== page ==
No matter how hard you try to avoid it, you will be exposed to a new environment sometime in your life.

I discovered this a few years back. These new situations can include going to a different school (just like I did), starting a new job, or even moving to a completely new town.

Exploring your new space and figuring out where you fit in is something everyone has to do at least once.

Fitting in isn’t always easy. Sometimes, nobody knows who you are, and it can be tough to gather the courage to approach someone and get to know them.

Everyone’s experience navigating a new space is different, but you don’t have to go through it alone.

A few years ago, I switched schools, and I learned a lot from that experience. Here are some tips that might help you find your place and make the best out of a new situation.

Step 1:

Get to know your new environment

Your environment has a huge impact on your life. Where you choose to (or have to) spend your time can affect your mood, the friends you make, and the things you do. Take some time to observe the places and community around you. Is there an activity at your school that you’d like to participate in? Is there a group of friends you’d like to join? Even an adult who has a cool job that you’d like to learn more about?

Try imagining yourself in other people’s shoes. Try to see what they do for fun and what shapes their personalities. 

Step 2:

Find friends you belong with

Feeling like you belong is probably the most crucial part of moving to a new environment. Friends help you through life and new experiences, and good friendships can last a long time. To make new friends, try to find a place where you feel like you fit in easily.

You never need to act like someone else to make friends. You don’t need to go against your values or do anything you’re uncomfortable with. 

A good way to find the people you fit in with is by starting with small conversations. Find fun things to talk about with others and see if you have anything in common.

You might find people to talk to in random places, like when you’re walking down the hallway at school, finding your seat in class, or picking out snacks at the grocery store.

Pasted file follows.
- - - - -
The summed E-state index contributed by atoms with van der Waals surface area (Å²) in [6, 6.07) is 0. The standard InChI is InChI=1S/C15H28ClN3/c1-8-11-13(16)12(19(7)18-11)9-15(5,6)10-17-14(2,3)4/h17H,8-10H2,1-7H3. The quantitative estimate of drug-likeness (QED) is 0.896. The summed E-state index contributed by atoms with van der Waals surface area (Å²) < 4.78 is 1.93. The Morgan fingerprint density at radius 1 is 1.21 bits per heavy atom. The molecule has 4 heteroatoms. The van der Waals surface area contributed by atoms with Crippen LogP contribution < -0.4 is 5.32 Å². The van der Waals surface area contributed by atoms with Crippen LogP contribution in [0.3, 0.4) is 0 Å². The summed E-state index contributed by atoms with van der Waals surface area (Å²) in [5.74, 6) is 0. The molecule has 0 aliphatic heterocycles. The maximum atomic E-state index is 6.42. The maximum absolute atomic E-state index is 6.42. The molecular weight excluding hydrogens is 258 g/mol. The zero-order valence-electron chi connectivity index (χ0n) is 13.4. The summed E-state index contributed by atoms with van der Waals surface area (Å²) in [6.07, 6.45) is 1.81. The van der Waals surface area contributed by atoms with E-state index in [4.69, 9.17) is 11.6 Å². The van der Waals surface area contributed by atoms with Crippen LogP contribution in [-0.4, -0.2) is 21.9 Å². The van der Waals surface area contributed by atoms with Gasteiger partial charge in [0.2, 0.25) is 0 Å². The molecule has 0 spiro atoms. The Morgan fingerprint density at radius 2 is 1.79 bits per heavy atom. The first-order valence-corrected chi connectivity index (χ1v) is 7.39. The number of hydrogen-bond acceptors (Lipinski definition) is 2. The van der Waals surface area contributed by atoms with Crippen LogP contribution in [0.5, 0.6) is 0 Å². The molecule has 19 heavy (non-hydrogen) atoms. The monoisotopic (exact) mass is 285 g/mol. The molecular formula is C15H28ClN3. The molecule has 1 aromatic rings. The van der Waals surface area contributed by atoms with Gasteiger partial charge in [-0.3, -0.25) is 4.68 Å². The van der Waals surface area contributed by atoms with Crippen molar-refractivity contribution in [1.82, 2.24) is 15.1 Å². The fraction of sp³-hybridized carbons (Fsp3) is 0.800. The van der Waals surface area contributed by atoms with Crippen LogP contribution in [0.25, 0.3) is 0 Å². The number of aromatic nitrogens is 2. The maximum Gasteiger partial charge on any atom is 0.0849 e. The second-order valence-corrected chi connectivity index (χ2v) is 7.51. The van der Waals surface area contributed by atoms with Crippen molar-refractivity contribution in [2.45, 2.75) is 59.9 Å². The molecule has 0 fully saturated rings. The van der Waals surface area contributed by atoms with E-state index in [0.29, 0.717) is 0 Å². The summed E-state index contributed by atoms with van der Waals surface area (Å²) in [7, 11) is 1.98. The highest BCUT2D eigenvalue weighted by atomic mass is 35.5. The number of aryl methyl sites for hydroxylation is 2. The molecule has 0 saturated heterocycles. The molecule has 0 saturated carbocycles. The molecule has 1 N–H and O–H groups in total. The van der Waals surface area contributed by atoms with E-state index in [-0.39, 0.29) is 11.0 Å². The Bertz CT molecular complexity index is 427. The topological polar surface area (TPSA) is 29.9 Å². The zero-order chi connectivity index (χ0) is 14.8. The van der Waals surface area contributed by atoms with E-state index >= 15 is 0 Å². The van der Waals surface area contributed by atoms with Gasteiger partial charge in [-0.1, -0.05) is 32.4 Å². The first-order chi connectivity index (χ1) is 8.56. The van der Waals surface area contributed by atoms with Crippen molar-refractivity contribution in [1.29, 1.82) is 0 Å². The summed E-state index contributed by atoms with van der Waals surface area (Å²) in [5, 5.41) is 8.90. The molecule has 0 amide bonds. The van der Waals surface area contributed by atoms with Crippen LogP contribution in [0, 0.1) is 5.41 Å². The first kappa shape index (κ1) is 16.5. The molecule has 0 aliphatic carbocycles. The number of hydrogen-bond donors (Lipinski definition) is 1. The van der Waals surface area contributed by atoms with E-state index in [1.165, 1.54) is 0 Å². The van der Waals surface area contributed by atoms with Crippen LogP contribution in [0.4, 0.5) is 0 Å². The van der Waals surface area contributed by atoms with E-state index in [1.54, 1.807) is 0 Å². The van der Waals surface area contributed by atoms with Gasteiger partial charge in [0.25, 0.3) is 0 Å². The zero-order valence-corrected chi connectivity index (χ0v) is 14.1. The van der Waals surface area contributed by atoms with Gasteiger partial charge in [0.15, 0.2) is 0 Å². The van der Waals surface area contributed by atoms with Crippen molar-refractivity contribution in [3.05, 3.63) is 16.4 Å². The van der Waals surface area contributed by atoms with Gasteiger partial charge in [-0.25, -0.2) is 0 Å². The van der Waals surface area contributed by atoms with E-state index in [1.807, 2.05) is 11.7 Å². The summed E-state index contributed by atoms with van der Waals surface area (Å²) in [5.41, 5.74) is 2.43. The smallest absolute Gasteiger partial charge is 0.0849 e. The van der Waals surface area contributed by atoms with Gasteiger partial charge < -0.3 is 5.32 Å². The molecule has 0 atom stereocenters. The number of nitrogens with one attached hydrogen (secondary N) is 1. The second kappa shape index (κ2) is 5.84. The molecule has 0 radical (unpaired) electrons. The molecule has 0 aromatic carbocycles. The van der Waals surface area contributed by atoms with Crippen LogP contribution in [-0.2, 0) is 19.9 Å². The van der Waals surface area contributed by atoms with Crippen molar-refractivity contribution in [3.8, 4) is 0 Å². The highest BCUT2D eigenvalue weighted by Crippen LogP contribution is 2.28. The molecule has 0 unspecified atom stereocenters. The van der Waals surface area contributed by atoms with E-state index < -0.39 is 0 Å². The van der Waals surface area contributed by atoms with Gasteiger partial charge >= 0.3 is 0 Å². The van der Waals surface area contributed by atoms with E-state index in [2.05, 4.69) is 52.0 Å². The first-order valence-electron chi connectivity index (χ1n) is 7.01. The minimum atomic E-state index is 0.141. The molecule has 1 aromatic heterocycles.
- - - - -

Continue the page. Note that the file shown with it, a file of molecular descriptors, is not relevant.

For some people, small conversations can be challenging. You can always start with a compliment if small talk isn’t your jam. Say something nice to someone you want to meet and start a flow of kindness.

Step 3:

Be empathetic

When I moved to a new middle school, I didn’t really feel I got the support I needed from other classmates. It was like standing in a field with fortresses all around me. All those fortresses had already been fortified with the doors closed. 

I know what would have helped me then was a friend, but I had a hard time finding them. I know how it feels to be the new kid and search for a friendly person to talk to.

Some people didn’t care to stop and talk with the new kid wandering through the hallway alone. For people who have a new person in their community, I encourage you to notice them. Make them feel welcome.

If you notice a new person looking jittery, scared or nervous, show them a sign of friendship and try to help them settle in. Start a conversation with them, introduce yourself, and get to know them. 

You might not be the new kid, but you can still help welcome them. Everybody wants to feel liked and comfortable in their new space. Show some empathy to a new community member (or anyone else who looks like they are still searching for a community) and think about how you can help. 

In summary

Settling into a new environment is something we all go through — even if it was just on your first day of kindergarten. But you’ll likely have to be the new person again at some point in your life. 

Some people can settle into new spaces easily, but others take small steps. Both strategies work for different types of people. 

For some, searching for friends is a safe route. Others might prefer to show their personality to their new peers and allow friends to come to them. 

For others, being in a new environment is just too overwhelming to even know where to start. If you already feel comfortable in your school or community, you can be the one to show new people around and make them feel welcome. 

If you want to learn more about fitting in, I recommend the book The Introvert Advantage by Marti Olsen Laney. It definitely helped me find my place in my environment and understand how my brain works. Use this article to its fullest and I’m sure you’ll find your place too.

Moose Landow

Moose L. is a member of the Forward Together Youth Council. He is 14 years old and lives with his family in Denver, Colorado